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Madagascar president denied right to speak

It might not be in the same league as Qaddafi warning about fish flu, but the debate that just happened in the General Assembly over whether to let Madagascar coup leader and African pariah Andry Rajoelina speak could have been a parody ofhow these things work.

Assembly President Ali Treki rambled for a while and read from a ruling by the U.N. legal counsel and seemed pretty confused about how to interpret it. "The secretariat has given me a lot of paper," he said. Eventually Treki reached the conclusion that Rajoelina should be allowed to speak, though not as a head of state.

The delegate from the Democratic Republic of the Congo, the most outspoken opponent of Rajoelina's presence, called for a vote. The motion to let Rajoelina speak was overwhelmingly voted down, but not everyone quite understood how it was being phrased.

The delegate from Jamaica may have had the line of the day when he said, "I'm not sure what we just voted for and I'm very confused." After a second vote and some more confusion, Treki finally announced that Rajoelina would not be allowed to speak. 

It's not easy being a coup leader these days. 

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G-20: "A sense of normalcy should not lead to complacency"

The G-20 has just released its "leaders' statement" on the Pittsburgh summit. I'll have more on this in a minute, but the quick overview is that they patted themselves on the back once again for preventing a global recession and outlined what they agreed upon at this conference.

The highlights below the jump:

  • They pledged to "avoid any premature withdrawal of stimulus," despite some pre-conference rumblings to that effect by Japan and other. No details about an "exit strategy" on this front
  • They supported the United States' "Framework for Strong, Sustainable and Balanced Growth," which calls on countries to work toward rebalancing the global economy. Deficit countries (e.g. the U.S.) pledged to promote private savings; surplus countries (e.g. China) vowed to promote consumption and rely less on exports, but it's not clear what sorts of measures are being put in place to make this happen, and China insists it is already doing what is needed. (As some have noted, Americans are already saving more and Chinese are already saving less, so to some extent rebalancing is already underway)
  • In language pushed heavily by British Prime Minister Gordon Brown before the meeting, they called the framework a "compact"
  • They did pledge to raise capital standards by 2011, as U.S. Treasury Secretary Timothy Geithner wanted, but it's not clear if or how a pre-summit dispute between Europe and the United States on this question got resolved
  • The G-20 is now officially "the premier forum for our international economic cooperation," and the Financial Stability Board (FSB) that was established in London in April is charged with monitoring financial regulatory reform
  • Developing countries are getting "at least" a 5 percent boost in their share of the International Monetary Fund, another Geithner victory, but the details are to be negotiated by January 2011. The IMF is also getting another $500 billion (I heard, but haven't confirmed, that the shift is coming at the expense of Belgium and the Netherlands)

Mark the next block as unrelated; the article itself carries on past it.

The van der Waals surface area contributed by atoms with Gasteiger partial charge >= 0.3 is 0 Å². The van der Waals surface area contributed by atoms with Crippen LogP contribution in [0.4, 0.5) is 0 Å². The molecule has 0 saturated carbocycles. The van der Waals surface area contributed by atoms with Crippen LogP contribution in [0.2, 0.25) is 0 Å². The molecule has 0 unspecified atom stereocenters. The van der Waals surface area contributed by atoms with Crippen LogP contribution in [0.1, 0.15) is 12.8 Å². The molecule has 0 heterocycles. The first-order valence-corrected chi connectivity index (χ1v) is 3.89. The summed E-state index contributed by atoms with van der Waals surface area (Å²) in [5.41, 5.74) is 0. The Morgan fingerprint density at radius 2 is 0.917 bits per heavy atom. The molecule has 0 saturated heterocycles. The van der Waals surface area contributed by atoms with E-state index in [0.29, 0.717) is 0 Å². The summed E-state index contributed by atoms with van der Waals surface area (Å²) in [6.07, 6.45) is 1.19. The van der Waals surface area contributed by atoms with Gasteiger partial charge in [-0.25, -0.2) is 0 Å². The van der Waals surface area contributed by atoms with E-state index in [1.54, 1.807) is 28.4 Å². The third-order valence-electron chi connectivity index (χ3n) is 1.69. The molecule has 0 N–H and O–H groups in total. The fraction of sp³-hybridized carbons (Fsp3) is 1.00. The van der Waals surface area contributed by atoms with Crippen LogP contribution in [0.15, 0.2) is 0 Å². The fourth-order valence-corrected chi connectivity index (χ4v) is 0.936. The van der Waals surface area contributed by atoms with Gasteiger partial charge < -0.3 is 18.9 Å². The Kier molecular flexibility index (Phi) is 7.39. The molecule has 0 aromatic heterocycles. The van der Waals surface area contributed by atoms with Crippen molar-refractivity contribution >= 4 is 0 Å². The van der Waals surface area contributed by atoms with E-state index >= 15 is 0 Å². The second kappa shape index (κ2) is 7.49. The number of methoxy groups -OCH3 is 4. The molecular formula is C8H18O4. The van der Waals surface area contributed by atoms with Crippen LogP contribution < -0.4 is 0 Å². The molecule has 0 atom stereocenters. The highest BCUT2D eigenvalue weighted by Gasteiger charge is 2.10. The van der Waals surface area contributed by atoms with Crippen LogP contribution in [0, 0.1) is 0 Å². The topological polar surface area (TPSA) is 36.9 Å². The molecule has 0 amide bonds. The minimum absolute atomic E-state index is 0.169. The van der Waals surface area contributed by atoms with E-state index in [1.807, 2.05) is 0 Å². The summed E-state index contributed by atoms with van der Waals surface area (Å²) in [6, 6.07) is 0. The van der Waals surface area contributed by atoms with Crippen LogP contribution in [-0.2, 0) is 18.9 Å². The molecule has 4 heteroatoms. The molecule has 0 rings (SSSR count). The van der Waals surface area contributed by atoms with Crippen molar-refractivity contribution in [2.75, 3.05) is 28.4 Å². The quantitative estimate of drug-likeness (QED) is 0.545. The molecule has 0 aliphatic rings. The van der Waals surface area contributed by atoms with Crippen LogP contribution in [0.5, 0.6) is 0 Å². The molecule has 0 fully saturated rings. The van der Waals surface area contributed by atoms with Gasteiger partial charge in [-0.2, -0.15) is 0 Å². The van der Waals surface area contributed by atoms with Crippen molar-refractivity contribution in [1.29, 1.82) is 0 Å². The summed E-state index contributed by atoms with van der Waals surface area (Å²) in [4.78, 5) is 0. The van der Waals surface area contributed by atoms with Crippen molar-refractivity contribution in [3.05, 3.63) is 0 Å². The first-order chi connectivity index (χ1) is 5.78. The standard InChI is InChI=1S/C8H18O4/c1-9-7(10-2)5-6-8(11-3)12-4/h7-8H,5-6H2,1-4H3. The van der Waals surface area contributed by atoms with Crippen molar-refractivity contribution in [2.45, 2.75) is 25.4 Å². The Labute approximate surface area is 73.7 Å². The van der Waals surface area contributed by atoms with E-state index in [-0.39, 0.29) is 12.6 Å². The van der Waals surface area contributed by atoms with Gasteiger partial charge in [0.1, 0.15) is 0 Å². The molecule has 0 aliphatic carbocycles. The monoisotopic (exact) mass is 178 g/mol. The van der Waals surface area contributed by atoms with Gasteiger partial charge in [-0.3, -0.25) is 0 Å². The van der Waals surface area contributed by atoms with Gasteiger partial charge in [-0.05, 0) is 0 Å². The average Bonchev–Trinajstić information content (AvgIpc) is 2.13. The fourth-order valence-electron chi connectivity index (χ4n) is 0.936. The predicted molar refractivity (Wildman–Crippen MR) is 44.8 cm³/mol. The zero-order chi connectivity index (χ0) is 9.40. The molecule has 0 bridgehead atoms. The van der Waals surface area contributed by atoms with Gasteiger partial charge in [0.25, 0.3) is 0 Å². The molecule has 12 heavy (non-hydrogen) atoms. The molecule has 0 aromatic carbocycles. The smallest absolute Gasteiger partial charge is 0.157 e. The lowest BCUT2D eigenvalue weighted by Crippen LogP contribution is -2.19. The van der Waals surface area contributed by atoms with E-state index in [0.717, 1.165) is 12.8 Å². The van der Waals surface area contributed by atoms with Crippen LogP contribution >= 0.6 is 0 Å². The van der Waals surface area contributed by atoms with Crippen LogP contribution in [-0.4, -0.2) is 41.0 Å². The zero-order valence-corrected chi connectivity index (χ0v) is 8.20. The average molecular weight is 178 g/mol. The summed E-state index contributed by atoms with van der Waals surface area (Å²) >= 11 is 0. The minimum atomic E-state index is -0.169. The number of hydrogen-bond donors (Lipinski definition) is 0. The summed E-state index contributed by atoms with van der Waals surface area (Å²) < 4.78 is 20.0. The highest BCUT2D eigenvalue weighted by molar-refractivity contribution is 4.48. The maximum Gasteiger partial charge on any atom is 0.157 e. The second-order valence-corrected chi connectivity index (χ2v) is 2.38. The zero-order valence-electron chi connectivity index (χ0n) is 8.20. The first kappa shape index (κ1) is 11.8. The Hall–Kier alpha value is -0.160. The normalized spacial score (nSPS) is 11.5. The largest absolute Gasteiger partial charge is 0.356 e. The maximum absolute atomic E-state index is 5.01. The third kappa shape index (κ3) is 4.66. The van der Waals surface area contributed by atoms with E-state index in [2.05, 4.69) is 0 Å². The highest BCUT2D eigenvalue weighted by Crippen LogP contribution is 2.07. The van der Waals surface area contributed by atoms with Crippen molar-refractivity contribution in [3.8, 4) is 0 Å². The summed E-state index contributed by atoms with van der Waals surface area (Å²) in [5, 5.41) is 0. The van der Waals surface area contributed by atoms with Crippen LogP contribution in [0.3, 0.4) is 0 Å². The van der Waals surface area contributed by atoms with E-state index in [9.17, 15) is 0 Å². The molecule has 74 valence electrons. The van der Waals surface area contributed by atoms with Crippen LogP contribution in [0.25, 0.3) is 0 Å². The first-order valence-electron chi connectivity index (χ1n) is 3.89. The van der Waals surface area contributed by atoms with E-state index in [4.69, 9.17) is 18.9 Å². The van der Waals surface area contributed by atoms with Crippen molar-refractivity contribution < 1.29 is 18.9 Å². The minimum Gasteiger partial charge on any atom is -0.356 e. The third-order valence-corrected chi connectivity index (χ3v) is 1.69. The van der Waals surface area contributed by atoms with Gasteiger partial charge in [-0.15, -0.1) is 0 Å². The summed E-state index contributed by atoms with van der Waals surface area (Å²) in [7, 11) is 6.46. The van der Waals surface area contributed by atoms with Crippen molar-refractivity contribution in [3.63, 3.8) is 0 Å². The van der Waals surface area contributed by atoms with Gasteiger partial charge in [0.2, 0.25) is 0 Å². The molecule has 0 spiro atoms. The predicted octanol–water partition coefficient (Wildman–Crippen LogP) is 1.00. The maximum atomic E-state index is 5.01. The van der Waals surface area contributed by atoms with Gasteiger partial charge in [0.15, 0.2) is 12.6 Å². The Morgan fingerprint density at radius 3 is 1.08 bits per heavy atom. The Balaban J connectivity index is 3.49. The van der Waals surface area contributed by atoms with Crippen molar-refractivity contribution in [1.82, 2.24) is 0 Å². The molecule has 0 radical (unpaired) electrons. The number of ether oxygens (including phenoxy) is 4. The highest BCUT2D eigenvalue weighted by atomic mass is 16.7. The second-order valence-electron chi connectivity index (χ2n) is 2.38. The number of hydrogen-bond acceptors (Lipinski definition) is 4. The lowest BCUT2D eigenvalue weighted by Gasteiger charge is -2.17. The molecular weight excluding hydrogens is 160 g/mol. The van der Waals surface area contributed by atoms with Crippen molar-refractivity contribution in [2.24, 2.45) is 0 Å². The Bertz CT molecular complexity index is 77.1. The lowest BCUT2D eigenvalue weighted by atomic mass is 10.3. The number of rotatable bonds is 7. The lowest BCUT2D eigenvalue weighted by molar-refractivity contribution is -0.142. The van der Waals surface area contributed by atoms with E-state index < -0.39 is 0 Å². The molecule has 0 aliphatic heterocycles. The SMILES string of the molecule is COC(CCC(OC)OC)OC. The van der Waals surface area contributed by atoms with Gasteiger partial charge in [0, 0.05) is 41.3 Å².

• G-20 leaders recommended, but did not commit to, a 3 percent boost in power for "developing and transition countries" at the World Bank, and vowed to reach an agreement on this issue by the 2010 spring meetings
  • No strong commitment to the Food Security Initiative announced at the G-8 summit in L'Aquila, Italy, but the World Bank is welcome to set up a new "trust fund" for that. Nothing on the $20 billion pledged in Italy
  • Fuel subsidies are bad, and we should get rid of them, but in a defeat for Obama, no measure or timetable will be put in place to make that happen. That's a task for the next meeting (in Canada in June)
  • "We will fight protectionism." But not very hard...
  • "We are committed to bringing the Doha Round to a successful conclusion in 2010." But Barack Obama, for one, hasn't invested any political capital in doing so, and good luck getting the French to roll back their ag subsidies
  • "We will spare no effort to reach agreement in Copenhagen through the United Nations Framework Convention on Climate Change (UNFCCC) negotiations." But privately, nobody thinks Copenhagen will be a success, and some countries -- India and China -- seem to be hoping it fails so that developed countries start coughing up dough and technological assistance
  • The IMF will report on whether countries are pursuing policies "consistent with more sustainable and balanced trajectories for the global economy"; no discussion of penalties if they don't
  • The FSB is charged with monitoring how firms and countries are handling the recommended reforms of bankers' pay (one recommendation NOT made is the French call for hard caps on how much bankers can be paid)
  • "We agree that the heads and senior leadership of all international
    institutions should be appointed through an open, transparent and merit-based process." No more closed door, clubby appointments of Americans to head the World Bank and Europeans to lead the IMF?
  • No commitment to reducing trade barriers on clean energy technology
  • No agreement yet on whether developed countries would provide climate-change financing
  • Some nice language, but no firm commitments to helping the poor, and no acknowledgment that the Millennium Development Goals are now way off-track